I care for his wife, Mandy, who has Parkinson’s disease and dementia. I’ve been Mandy’s carer since we moved to Dorset back in 2004.
Mandy has good days and bad days, but I help her with a multitude of tasks each day including dressing and washing her and giving her medication as it is required. As well as this, I do all of the cooking and shopping and the majority of the cleaning.
Mandy had a replacement hip several years ago but needs her other side doing, as well as a knee replacement. As a result of this, Mandy can only walk a few steps and is in a wheelchair for the majority of the time. Thankfully, we live in a bungalow and with the help of some aids such as a door ramp and various equipment to help move Mandy, we are able to get by.
Mandy likes familiarity, it is part of her condition. A week’s stay in hospital last year was particularly challenging for us both.
Power of Attorney status
I have faced difficulties with my Power of Attorney status and ensuring that Mandy gets the best possible care that she can. Mandy was a lot more settled once she was back from hospital. However, our local community hospital has been a great support to us both since being discharged. At this point, I was encouraged to get a new, electric bed to help with lifting Mandy in and out of bed.
A point of advice that Paul has for people caring for someone is to sort out the Lasting Power of Attorney for Health and Welfare as well as Finances and Property, it should then cover the carer for every eventuality.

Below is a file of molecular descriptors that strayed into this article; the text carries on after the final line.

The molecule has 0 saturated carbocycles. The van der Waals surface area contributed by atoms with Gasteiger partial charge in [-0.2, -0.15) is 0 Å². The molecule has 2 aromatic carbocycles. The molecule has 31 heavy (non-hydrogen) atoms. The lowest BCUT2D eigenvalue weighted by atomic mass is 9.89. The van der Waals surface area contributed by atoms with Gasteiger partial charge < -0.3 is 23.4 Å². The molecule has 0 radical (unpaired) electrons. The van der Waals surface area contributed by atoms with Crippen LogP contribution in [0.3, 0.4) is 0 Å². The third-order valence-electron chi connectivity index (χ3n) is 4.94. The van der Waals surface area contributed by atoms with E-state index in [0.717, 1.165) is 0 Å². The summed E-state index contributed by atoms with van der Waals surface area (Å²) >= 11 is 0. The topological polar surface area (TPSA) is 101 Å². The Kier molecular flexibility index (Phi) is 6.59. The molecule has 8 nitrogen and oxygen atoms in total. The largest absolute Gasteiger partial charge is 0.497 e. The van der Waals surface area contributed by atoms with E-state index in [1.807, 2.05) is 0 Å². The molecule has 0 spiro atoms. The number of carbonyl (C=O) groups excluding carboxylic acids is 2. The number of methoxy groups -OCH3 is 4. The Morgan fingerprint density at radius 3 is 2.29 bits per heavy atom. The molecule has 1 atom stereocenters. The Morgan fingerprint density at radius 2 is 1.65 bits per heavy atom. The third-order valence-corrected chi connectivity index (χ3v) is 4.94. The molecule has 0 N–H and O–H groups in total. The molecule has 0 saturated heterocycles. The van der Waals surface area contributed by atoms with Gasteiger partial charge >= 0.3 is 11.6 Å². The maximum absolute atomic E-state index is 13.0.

Unfortunately, one of the side-effects of Mandy’s medication is hallucinations. Mandy will often ‘see’ people within their house who aren’t there. This can be challenging if I tell her that they aren’t real as to her they are. Although, that said, I do approach it with a touch of humour to try and let it lighten the mood, especially when Mandy saw a big spider on our living room floor which I thought was a hallucination only to be proven wrong!
During the Covid-19 lockdowns, I felt well supported. There was a lot of support available locally and the Mental Health Older Persons team that support Mandy were very good at keeping in touch and listening to any concerns I had.
I haven’t been able to get out to join any local support groups and I don’t feel confident in joining online ones. That said, I have a good support network with our daughter, and I ‘Zoom’ her and the grandchildren regularly. I do miss the banter with my friends though and all the sports that I used to enjoy playing.
How I cope
I employ a carer to come in once a week to help me. This gives me a break to do something I love, fishing. This is something that I feel I couldn’t manage without as it’s my passion. It also gives me a chance to take my mind off things and chat to others fishing. I have looked into longer respite but feel worried about leaving Mandy for too long as she thrives on the familiarity of having me around.